Wednesday, March 25, 2009

Dim and Dimmer

One easy way to enhance the ambiance and mood in any room is to install dimmer switches. Even if your life isn't full of bubble baths, lingerie, and Sade, consider this: dimmers save electricity and make light bulbs last longer. And dimmers can create lighting that flatters everyone, so you can also save money on that face-lift you were considering. And, who knows, that may lead to rose petals and champagne, after all. Let the romance commence!

Most people (even avid do-it-yourselfers) are a little wimpy when it comes to electrical work- I guess it's something about the threat of painful electrocution (and possible death) that scares them off. Which is why electricians can charge you three months salary for five minutes work, and you'll happily fork it over. And listen, I'm not advocating that you do a full re-wiring of your house in a lightning storm, but there are some very simple electrical tasks that you really truly can do yourself. And this is one of them, my friends.

But first, read this:
DO NOT attempt to install your own dimmer in any of these circumstances:
1. You have fluorescent lights. You can't dim those suckers- you are stuck with that horrible unflattering light, unless you are willing to change the fixture (another easy job, but that's a whole other post).
2. Your switch controls a ceiling fan. You can still do it, but you have to get a special "ceiling fan compatible" dimmer, and follow the directions in the package.
3. Your switch controls electrical outlets, rather than a direct lighting fixture. If you want to dim a table lamp or floor lamp, there are special accessories that you can buy to attach directly to the lamp, that you are better off with. If you plug an appliance (say, a vacuum cleaner) into an outlet that is controlled by a dimmer, it could have disastrous repercussions. I'm not even really sure what would happen, but I do know that it would be bad.

If none of those warnings apply to you, congratulations, and continue!

1. Gather your materials. You will need: a screwdriver, a dimmer switch (available from the hardware store for about $12), and maybe pliers and electrical tape.
2. Go to your circuit-breaker box and turn off the power to the fixture/room you are planning to put the dimmer in. If the circuits aren't labeled, just flip the switches until the fixture goes off (then, for crying out loud, go get a pen and label the switch). Once the appropriate switch is flipped to the "off" position, you are in absolutely no danger of electrocution. Phew.
3. Remove the decorative plate from around your switch (you'll probably need a screwdriver). 4. Remove the screws holding the switch into the wall (again, using a screwdriver), and pull the switch unit out from the junction box in the wall.
5. Count the wires going in to the switch terminals- these are screws on the side of the switch unit (don't count the green "ground" wire, if there is one, though). Two wires terminals indicate a single-pole switch, and three wires indicate a three-way switch (meaning more than one switch controls the light). If you count three, stop- you will need a special dimmer if you have a three-way switch.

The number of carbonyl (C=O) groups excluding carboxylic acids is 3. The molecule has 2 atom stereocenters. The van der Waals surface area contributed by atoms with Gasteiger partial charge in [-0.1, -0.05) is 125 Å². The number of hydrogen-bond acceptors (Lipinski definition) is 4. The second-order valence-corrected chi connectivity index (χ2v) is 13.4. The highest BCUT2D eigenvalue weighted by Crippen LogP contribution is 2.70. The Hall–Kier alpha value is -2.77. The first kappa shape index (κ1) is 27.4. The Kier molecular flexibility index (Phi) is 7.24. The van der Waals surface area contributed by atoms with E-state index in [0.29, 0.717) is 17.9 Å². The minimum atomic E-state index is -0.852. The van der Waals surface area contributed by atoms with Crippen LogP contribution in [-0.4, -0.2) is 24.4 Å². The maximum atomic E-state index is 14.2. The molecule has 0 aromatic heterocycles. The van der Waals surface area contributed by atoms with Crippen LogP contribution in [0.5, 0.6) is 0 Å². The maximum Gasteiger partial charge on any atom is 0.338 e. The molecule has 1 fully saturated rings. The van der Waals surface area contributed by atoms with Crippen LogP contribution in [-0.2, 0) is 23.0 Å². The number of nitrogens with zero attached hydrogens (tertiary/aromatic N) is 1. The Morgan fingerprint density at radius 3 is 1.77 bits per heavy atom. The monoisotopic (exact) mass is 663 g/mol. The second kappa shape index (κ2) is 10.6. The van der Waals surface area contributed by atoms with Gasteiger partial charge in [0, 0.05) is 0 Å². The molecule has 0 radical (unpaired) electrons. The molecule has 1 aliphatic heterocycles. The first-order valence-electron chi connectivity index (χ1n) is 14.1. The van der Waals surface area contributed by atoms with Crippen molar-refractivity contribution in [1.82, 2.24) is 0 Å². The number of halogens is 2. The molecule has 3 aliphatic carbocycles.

6. Unscrew the plastic caps attaching the wires from the wall to the wires from the switch unit. If the wires from the wall connect directly to screws in the switch unit, unscrew those screws and release the wires.
7. Connect the black "hot" wire from the wall to the black wire on the new dimmer switch, using a plastic electrical cap twisted over both wires, and securing with electrical tape. Do the same with the white "neutral" wires. In some cases, your house wires might be different colors- a "hot" wire might also be red, and a neutral wire may also be beige, yellow, or blue. When in doubt, use an electrical tester (also available at the hardware store) to discern between the wires. If your house has a third, green, wire, connect that to the green ground wire from the dimmer. If not, you can cut this green wire off the dimmer, or wrap the exposed wire end in electrical tape.
8. Once there are no bare wires exposed, push the dimmer back into the wall and into place. You may have to shove the wires back deep into the wall with your fingers in order to fit everything in, but just make sure nothing comes loose in the process.
9. Make sure the switch is right-side-up, and then screw the dimmer into the wall.
10. Go back to your electrical panel, and turn the circuit-breaker back into the "on" position. If your light goes back on, it has worked! If not, turn the circuit off, unscrew the switch again, and figure out what you did wrong.
11. Once all is well, reattach the decorative switch plate and put away your tools. Dim the lights to your preferred level, and bask in the warm glow of flattering light and the pride of accomplishment.


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Anonymous said...

Thanks for this info! I installed a dimmer in my bathroom last night and didn't even need to consult my friend Omri, who is an electrician. Now there's soft romantic light when I'm sitting on my throne...